In recent months, Memorial Hospital of Carbon County has managed to add an elite group of physicians to their roster.

With professionals considered to be in their prime, according to medical standards, MHCC’s process of modernizing their healthcare system, so as more local patients aren’t forced to seek help elsewhere, is certainly underway.

One new addition, Orthopedic Surgeon Kaare Kolstad, MD, is an acting element of this modernization. The Rawlins Daily Times recently caught up with Kolstad for a quick Q&A session… All this after he executed a long morning in OR on Thursday.

To schedule your next appointment with Dr. Kolstad call the Wagon Circle Orthopedic Clinic of Rawlins at 307-324-6022, or call the Memorial Hospital of Carbon County at 307-324-2221.

RDT: I understand you were in the OR this morning?

Kolstad: Yes.

RDT: How’d that go?

Kolstad: Well…it went really well.

RDT: I understand you’re relatively new to this areas?

Kolstad: Yes.

RDT: When did you start practicing here?

Kolstad: I think we started about a month ago.

RDT: How’s everything been transpiring since then?

Kolstad: Good…I think that we’re working to really change the system here. We have a new Or director, we have a new orthopedic surgeon, which is me, we have a new general surgeon, and from my understanding we have an OBGYN who’s relatively new. So, we’re really looking to revamp everything, modernize everything. I think there were some things that were kind of not being kep up with current trends in surgery and techniques. Between all of us, I think that’s going to change radically. A lot of us are in our prime. A lot of us have years of experience. I can say that, myself, I was at the biggest medical center in the world for the 16 years of my career down in Houston, Texas.  I moved for family reasons, to be in more of the outdoor areas…Houston’s a big city. So, I really think we’re making a lot of progress in terms of really bringing us up and really being a cutting-edge place.

RDT: This process of modernization, how is that going to benefit your clientele? How far does that go?

Kolstad: What do you mean how far?

RDT: I mean, if you’re saying that ‘before’ some things needed to be changed…

Kolstad: Well, I can tell you that in orthopedics before, a lot of cases were being sent elsewhere. Whether the other previous surgeon wasn’t comfortable, whether they didn’t have the equipment here…we’re changing all that. A lot of stuff that I do is arthroscopic surgery, so it’s minimally invasive. I’m doing joint replacement surgery, where a lot of the cutting guides are custom-made cutting guides for the patient, which we design off a special CAT scan software programming, which I brought to the hospital. So we have it now in the hospital, so these patients are getting scanned before their surgery, and then we’re able to design specific cutting guides for that particular patient, that’s only used on that patient, so it’s much more precise. These are just a couple of the examples that are going here… The hospital has great OR’s, but in my specific specialty, we’re bringing things up to the 21st century.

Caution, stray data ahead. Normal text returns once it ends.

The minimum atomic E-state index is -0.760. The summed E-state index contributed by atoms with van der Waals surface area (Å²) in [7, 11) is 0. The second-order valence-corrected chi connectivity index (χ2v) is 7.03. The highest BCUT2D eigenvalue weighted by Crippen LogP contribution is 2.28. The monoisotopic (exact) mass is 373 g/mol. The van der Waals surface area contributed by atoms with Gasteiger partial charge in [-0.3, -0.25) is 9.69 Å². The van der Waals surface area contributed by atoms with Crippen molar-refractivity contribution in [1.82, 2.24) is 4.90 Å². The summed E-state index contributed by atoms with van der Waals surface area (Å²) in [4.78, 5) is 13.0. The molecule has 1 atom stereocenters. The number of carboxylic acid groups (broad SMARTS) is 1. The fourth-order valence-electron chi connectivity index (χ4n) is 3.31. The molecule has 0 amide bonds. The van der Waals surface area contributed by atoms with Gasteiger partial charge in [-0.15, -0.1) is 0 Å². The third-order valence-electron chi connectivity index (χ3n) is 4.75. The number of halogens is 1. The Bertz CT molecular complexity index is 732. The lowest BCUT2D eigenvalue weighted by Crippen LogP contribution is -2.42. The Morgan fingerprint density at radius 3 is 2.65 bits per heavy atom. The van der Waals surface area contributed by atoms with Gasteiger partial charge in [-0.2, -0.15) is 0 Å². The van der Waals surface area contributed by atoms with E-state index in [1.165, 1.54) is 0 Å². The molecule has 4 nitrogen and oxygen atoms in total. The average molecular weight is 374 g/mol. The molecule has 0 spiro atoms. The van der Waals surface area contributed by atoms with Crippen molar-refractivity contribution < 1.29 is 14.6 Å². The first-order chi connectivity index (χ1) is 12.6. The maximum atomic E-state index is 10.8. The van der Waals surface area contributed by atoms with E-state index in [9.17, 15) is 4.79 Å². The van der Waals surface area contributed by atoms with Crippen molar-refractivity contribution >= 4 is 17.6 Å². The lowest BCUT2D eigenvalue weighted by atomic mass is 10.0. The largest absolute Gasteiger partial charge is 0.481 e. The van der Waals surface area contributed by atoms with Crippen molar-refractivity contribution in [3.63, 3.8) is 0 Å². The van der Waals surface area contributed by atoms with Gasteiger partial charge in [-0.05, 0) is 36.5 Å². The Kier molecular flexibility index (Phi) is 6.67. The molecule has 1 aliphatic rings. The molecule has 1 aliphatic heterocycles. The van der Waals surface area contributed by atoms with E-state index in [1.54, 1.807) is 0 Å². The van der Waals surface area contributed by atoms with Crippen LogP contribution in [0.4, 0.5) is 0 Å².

RDT: Did you derive a lot of these ideas from your experience in Houston?

Kolstad: Yes, from my previous experience in Houston. And I’ve also been in Denver for the last five years, at a bigger institution. And I still do some time in Denver. I’m here like every other week, and on those off weeks I’m still operating down in Denver.

RDT: Where are you originally from?

Kolstad: Originally, I’m from the East Coast. So, I’m from Connecticut – that’s where I grew up and went to college and medical school. And then I trained in Philly and New York City, and then I started my career in Houston, where I actually taught other training orthopedic surgeons as residents and then specialty training in fellowship there for years.

RDT: Is it tough having such an itinerant schedule?

Kolstad: No, I enjoy it. I enjoy coming into places; it’s a challenge to me to bring those places up to current standard – at least in my specialty. So, it’s a lot of fun for me to build a program, and I’m hoping to really change things here. I know a lot of patients and people in town have been going elsewhere, so I really want to change the culture of orthopedics here in town.

RDT: If a person down need surgery or a practitioner, what’s the process?

Kolstad: They can get a hold of us. Certainly, the primary care physicians in town now are aware of us. But you can call the hospital and they can direct you to our clinic. We have someone here all the time to schedule appointments, so that would be the best way to go about that.

RDT: I know it’s kind of general, but what do you love about the job? Why’d you go through all that training and studying to do what you do?

Kolstad: It’s an interesting question in the sense that, especially to be a sub-specialist in medicine, in the surgical specialties, it’s a very delayed gratification to go through all that training. I tell a lot of people who are interested, who want to do it, as long as you’re prepared to bear down and spend a long time before you come out as a fully licensed, practicing surgeon…as long as you’re willing to do that, where your other friends have jobs, they own homes…those are things you’re going to have to put off for a long time. But at the end of the tunnel, it’s just a wonderful opportunity on lots of levels. I mentioned it’s delayed gratification; well actually, when you’re taking care of people as an orthopedist, the nice thing about orthopedics is that it’s not a delayed gratification specialty. So, I can take someone who has a broken bone or a torn ligament or a worm-out knee, and I can alter the course of their pain, their disability, literally overnight. So, that’s really nice. In orthopedics, it’s more of an instant gratification, and this is just a really good feeling.